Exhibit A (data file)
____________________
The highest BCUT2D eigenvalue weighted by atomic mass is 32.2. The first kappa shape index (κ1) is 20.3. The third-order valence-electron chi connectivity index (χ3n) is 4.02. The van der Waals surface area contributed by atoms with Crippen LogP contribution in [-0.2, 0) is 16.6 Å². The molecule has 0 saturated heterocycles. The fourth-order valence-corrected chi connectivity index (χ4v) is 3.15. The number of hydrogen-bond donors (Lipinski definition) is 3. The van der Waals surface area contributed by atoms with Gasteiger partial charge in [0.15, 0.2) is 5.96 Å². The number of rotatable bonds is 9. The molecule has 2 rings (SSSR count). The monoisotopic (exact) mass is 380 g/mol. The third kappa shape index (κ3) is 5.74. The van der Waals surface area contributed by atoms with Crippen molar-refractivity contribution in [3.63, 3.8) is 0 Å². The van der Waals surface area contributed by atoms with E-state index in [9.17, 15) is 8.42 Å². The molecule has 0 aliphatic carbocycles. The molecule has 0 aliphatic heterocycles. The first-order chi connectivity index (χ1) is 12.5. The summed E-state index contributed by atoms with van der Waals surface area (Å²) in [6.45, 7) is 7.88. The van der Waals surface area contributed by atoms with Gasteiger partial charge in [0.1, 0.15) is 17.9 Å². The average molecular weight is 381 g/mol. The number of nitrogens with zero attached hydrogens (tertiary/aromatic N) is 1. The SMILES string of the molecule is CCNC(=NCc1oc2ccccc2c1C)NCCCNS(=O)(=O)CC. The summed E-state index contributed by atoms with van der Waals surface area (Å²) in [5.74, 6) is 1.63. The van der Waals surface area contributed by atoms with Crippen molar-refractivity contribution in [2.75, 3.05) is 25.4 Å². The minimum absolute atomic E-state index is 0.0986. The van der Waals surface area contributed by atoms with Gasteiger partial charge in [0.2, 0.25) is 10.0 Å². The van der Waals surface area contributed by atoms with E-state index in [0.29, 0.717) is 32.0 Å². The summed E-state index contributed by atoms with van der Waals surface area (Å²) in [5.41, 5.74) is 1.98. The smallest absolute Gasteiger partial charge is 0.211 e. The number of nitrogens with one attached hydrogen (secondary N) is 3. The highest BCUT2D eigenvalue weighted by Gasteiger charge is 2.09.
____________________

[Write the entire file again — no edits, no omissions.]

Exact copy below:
The highest BCUT2D eigenvalue weighted by atomic mass is 32.2. The first kappa shape index (κ1) is 20.3. The third-order valence-electron chi connectivity index (χ3n) is 4.02. The van der Waals surface area contributed by atoms with Crippen LogP contribution in [-0.2, 0) is 16.6 Å². The molecule has 0 saturated heterocycles. The fourth-order valence-corrected chi connectivity index (χ4v) is 3.15. The number of hydrogen-bond donors (Lipinski definition) is 3. The van der Waals surface area contributed by atoms with Gasteiger partial charge in [0.15, 0.2) is 5.96 Å². The number of rotatable bonds is 9. The molecule has 2 rings (SSSR count). The monoisotopic (exact) mass is 380 g/mol. The third kappa shape index (κ3) is 5.74. The van der Waals surface area contributed by atoms with Crippen molar-refractivity contribution in [3.63, 3.8) is 0 Å². The van der Waals surface area contributed by atoms with E-state index in [9.17, 15) is 8.42 Å². The molecule has 0 aliphatic carbocycles. The molecule has 0 aliphatic heterocycles. The first-order chi connectivity index (χ1) is 12.5. The summed E-state index contributed by atoms with van der Waals surface area (Å²) in [6.45, 7) is 7.88. The van der Waals surface area contributed by atoms with Gasteiger partial charge in [0.1, 0.15) is 17.9 Å². The average molecular weight is 381 g/mol. The number of nitrogens with zero attached hydrogens (tertiary/aromatic N) is 1. The SMILES string of the molecule is CCNC(=NCc1oc2ccccc2c1C)NCCCNS(=O)(=O)CC. The summed E-state index contributed by atoms with van der Waals surface area (Å²) in [5.74, 6) is 1.63. The van der Waals surface area contributed by atoms with Crippen molar-refractivity contribution in [2.75, 3.05) is 25.4 Å². The minimum absolute atomic E-state index is 0.0986. The van der Waals surface area contributed by atoms with Gasteiger partial charge in [0.2, 0.25) is 10.0 Å². The van der Waals surface area contributed by atoms with E-state index in [0.29, 0.717) is 32.0 Å². The summed E-state index contributed by atoms with van der Waals surface area (Å²) in [5.41, 5.74) is 1.98. The smallest absolute Gasteiger partial charge is 0.211 e. The number of nitrogens with one attached hydrogen (secondary N) is 3. The highest BCUT2D eigenvalue weighted by Gasteiger charge is 2.09.